Even though the traffic can be secured with HTTP TLS encryption (WIP), and Basic HTTP Authentication can be added, authentication and encryption is there just for the sake of securing local traffic, and even when it's enabled - remote operations mode is not recommended.

Therefore it will not be considered to implement any rich HTTP-related features such as AD/Okta HTTP authentication, or any other features that will move this project further away from the goal to become a gRPC plugin.

Make sure you do not open the port in your firewall for remote connections. By default it would start on port 6061 and would use as the binding address, so that nothing would be able to connect remotely. That would still not protect you from local loop interface traffic interception or spoofing (or even having a bad actor who already got the access to the host to send HTTP requests directly to the endpoint), so consider enabling Basic HTTP Authentication and TLS encryption.

You may get creative and use something like K8s Network Policies like calico, or wrap backend traffic into API Gateway or ServiceMesh like Istio to add external layer of encryption and authentication, and then at your discretion you may run it with --address=:6061 argument so the backend will bind to and become remotely accessible.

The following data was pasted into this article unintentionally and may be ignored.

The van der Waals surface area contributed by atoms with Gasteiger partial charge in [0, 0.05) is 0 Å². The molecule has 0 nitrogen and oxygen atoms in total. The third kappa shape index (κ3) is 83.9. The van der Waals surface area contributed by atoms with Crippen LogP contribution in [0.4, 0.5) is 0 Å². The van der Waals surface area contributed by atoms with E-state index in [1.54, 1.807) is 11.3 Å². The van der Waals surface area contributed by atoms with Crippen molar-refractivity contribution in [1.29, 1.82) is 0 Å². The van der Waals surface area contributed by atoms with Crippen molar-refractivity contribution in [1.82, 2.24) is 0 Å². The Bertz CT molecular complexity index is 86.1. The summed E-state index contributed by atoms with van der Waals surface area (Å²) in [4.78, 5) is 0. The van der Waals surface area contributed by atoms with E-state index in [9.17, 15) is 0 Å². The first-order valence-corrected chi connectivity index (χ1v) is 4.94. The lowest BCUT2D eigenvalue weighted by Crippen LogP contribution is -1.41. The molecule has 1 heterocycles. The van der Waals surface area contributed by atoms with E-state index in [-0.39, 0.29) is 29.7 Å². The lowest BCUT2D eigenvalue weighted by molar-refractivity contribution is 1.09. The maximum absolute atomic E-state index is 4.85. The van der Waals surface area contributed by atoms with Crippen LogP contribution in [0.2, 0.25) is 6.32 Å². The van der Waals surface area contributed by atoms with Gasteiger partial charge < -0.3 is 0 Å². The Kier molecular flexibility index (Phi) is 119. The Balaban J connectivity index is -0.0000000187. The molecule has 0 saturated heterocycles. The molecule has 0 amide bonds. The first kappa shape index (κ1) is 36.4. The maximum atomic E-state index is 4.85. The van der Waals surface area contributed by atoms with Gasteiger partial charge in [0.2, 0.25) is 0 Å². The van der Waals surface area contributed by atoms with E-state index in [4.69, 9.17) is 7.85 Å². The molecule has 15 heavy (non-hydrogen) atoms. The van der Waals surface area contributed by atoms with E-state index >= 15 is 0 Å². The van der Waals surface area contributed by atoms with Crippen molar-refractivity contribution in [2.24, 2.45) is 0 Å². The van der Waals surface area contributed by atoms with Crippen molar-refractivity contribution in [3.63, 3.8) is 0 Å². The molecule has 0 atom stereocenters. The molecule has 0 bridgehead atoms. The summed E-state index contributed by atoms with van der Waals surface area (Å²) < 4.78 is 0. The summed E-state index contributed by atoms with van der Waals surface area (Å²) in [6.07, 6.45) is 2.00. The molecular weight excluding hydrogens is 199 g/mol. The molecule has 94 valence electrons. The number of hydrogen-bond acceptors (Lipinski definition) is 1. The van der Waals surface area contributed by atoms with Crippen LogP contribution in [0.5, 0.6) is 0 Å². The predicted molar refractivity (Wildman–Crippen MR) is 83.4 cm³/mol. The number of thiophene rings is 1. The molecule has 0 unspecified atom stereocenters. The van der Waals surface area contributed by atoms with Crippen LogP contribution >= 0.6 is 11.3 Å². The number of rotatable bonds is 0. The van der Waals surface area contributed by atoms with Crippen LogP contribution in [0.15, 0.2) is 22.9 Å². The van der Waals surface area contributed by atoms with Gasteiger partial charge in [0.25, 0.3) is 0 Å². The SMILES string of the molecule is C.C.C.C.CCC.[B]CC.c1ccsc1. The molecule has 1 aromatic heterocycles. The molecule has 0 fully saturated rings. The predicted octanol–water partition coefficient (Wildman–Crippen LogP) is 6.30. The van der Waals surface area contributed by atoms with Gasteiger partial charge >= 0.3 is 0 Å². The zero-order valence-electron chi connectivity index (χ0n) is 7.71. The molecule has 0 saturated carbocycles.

Basic HTTP Authentication

You can use TF_BACKEND_GIT_HTTP_USERNAME and TF_BACKEND_GIT_HTTP_PASSWORD environment variables to add an extra layer of protection. In wrapper mode, same environment variables will be used to render *.auto.tf config for Terraform, but if you are using backend in standalone mode - you will have to tell these credentials to the Terraform explicitly:

terraform {
  backend "http" {
    username = "user"
    password = "pswd"

Note that if either username or password changes, Terraform will consider this as a backend configuration change and will want to ask you to migrate state. Since backend will not be accepting old credentials anymore - it will fail to init (can't read the "old" state). Consider deleting your local .terraform/terraform.tfstate file to fix this.

Why not native Terraform Backend

Unfortunately, Terraform Backends is not pluggable like Providers are, see https://github.com/hashicorp/terraform/issues/5877.

Due to this, I couldn't make a proper native Terraform backend implementation for Git on a side, it should be implemented and added to https://github.com/hashicorp/terraform code base. There is an open ticket to do it https://github.com/hashicorp/terraform/issues/24603, but it is unclear when this would happen (if it will at all). That said I figured this HTTP backend implementation might be useful for now.

Why storing state in Git

So you must be wondering why storing Terraform state in Git might be such a good idea.

I often face the same chicken-egg issue, again and again and again... as I tend to manage ALL my infrastructure with Code (and usually it's Terraform), among the supported backend types none would exist before I create it. With code. Feel the problem?